Even Paul Ryan wants to broaden the tax base
Ryan has a two-pronged proposal for tax reform. The first part would reduce the deficit, but the second part isn't so helpful.
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Why does Ryan insist on keeping revenues in the 18-19 percent of GDP range? Besides that nasty little (just kidding) “no new taxes” pledge the Republicans have taken, there’s Ryan’s genuine desire to promote economic growth and what I think is his sincere belief in the magic of “supply-side” (really, “Laffer Curvesque”) tax cuts. But as he thought out loud about this at the summit, I made note that his logic goes this way (as quoted in a Politico story by Meredith Shiner, emphasis added):Skip to next paragraph
'EconomistMom' (Diane Lim Rogers) is Chief Economist of the Concord Coalition, a non-partisan, non-profit organization which advocates for fiscal responsibility, and the mom of four (amazing) kids to whom she dedicates her work. She’s been blogging since Mother’s Day 2008.
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Ryan reiterated his anti-tax hike stance, a point of contention with Democrats who say increases will be necessary.
“I think higher revenue is clearly helpful but we should get it through economic growth — job creation and economic growth,” Ryan said.
Ah… So I’d like to ask Paul Ryan to consider his stated economic goals and evaluate the tax pieces within his deficit-reduction plan, piece by piece. If he recognizes that higher revenue “is clearly helpful” in reducing the deficit (by the basic mathematics that deficit = spending - revenues), then he should consider how each of his two tax policy components affect revenues, accounting for effects on economic efficiency and growth:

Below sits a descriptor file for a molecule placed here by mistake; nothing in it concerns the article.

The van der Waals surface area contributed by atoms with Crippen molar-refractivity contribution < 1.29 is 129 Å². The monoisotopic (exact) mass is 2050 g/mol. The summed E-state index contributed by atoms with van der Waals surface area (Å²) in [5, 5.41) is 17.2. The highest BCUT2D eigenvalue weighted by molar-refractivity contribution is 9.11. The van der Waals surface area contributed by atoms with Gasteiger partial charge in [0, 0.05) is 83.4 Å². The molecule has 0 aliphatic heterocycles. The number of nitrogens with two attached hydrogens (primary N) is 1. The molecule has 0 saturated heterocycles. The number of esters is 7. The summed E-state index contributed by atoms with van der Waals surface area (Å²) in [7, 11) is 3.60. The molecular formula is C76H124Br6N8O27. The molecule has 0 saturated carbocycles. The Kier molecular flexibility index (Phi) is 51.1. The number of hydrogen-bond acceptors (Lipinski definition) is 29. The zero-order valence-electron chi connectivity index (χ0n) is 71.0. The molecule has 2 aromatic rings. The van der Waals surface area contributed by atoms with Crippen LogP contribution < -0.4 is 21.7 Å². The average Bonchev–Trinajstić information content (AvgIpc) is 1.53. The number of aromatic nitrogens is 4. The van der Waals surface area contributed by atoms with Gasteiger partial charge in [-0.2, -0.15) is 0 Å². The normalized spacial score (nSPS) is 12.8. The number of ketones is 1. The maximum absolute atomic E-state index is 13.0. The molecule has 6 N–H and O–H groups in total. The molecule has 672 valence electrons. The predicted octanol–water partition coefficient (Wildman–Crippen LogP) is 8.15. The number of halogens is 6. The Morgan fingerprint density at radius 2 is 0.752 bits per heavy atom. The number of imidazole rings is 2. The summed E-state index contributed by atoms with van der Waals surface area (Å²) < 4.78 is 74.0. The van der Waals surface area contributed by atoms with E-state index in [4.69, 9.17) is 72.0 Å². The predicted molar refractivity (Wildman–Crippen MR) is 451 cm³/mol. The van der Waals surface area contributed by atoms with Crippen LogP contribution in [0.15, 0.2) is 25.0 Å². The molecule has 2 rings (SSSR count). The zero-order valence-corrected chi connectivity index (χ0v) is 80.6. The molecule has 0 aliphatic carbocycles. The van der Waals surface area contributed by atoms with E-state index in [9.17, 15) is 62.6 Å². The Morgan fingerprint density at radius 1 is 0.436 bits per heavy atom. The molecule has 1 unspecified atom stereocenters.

- Paul Ryan Tax Piece #1: broadening the tax base by reducing tax expenditures. This directly raises revenue, and indirectly, through improved allocation of resources from a more level “playing field” (more neutral tax treatment across different sources and uses of income) increases economic efficiency and economic growth–also raising revenue. Score on Piece #1: unambiguously higher revenue = helpful!
- Paul Ryan Tax Piece #2: lowering marginal tax rates, but holding the tax base constant. This directly reduces revenue, and indirectly, through increased incentives to work and to save, increases the tax base, which increases revenue. Score on Piece #2: theoretically ambiguous; depends on which effect dominates, which depends on which side of the Laffer Curve we’re on. But bad news: economists pretty much universally agree that in practice (i.e., reality) we are nowhere near the side of the Laffer Curve that folks like Grover Norquist would like people to believe we’re on. So, likely lower revenue = NOT helpful!
So Chairman Ryan just needs to slow down when he self-analyzes his own tax proposals within his deficit-reduction plan. If he would take a breather after recognizing the unambiguously positive economic effects from Paul Ryan Tax Piece #1 (reducing tax expenditures holding rates constant) and note that the costs are likely to exceed the benefits of Paul Ryan Tax Piece #2 (reducing marginal tax rates holding the tax base constant), he’s more likely to conclude that the other deficit reduction plans that also happen to involve raising revenue by reducing tax expenditures, but just don’t go so gung ho on the marginal tax rate cuts (as they shouldn’t given the cost-benefit test), aren’t really very different from his own optimal deficit-reduction plan. That is, if he’s being honest with himself and true to his faith in economics–which he insisted at the fiscal summit motivates him more than his ideology.
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